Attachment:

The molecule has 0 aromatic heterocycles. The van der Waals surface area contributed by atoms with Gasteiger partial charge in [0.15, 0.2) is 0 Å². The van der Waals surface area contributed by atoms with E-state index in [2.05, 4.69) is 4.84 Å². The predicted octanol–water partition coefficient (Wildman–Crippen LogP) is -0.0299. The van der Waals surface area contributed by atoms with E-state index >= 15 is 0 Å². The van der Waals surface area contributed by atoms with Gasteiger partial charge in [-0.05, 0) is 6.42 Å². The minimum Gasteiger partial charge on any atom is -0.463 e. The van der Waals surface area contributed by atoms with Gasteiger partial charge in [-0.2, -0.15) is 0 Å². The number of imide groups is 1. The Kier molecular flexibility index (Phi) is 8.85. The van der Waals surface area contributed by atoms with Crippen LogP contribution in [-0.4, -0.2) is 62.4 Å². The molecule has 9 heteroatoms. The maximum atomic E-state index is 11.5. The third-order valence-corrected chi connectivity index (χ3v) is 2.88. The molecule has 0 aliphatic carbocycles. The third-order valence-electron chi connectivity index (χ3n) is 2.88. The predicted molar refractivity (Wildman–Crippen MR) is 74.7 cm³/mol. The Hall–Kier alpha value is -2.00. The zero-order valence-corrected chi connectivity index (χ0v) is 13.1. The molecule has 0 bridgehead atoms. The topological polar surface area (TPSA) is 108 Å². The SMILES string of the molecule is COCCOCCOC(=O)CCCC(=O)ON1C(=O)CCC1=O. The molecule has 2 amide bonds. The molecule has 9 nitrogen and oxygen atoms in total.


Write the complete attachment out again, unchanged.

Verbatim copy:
The molecule has 0 aromatic heterocycles. The van der Waals surface area contributed by atoms with Gasteiger partial charge in [0.15, 0.2) is 0 Å². The van der Waals surface area contributed by atoms with E-state index in [2.05, 4.69) is 4.84 Å². The predicted octanol–water partition coefficient (Wildman–Crippen LogP) is -0.0299. The van der Waals surface area contributed by atoms with E-state index >= 15 is 0 Å². The van der Waals surface area contributed by atoms with Gasteiger partial charge in [-0.05, 0) is 6.42 Å². The minimum Gasteiger partial charge on any atom is -0.463 e. The van der Waals surface area contributed by atoms with Gasteiger partial charge in [-0.2, -0.15) is 0 Å². The number of imide groups is 1. The Kier molecular flexibility index (Phi) is 8.85. The van der Waals surface area contributed by atoms with Crippen LogP contribution in [-0.4, -0.2) is 62.4 Å². The molecule has 9 heteroatoms. The maximum atomic E-state index is 11.5. The third-order valence-corrected chi connectivity index (χ3v) is 2.88. The molecule has 0 aliphatic carbocycles. The third-order valence-electron chi connectivity index (χ3n) is 2.88. The predicted molar refractivity (Wildman–Crippen MR) is 74.7 cm³/mol. The Hall–Kier alpha value is -2.00. The zero-order valence-corrected chi connectivity index (χ0v) is 13.1. The molecule has 0 bridgehead atoms. The topological polar surface area (TPSA) is 108 Å². The SMILES string of the molecule is COCCOCCOC(=O)CCCC(=O)ON1C(=O)CCC1=O. The molecule has 2 amide bonds. The molecule has 9 nitrogen and oxygen atoms in total.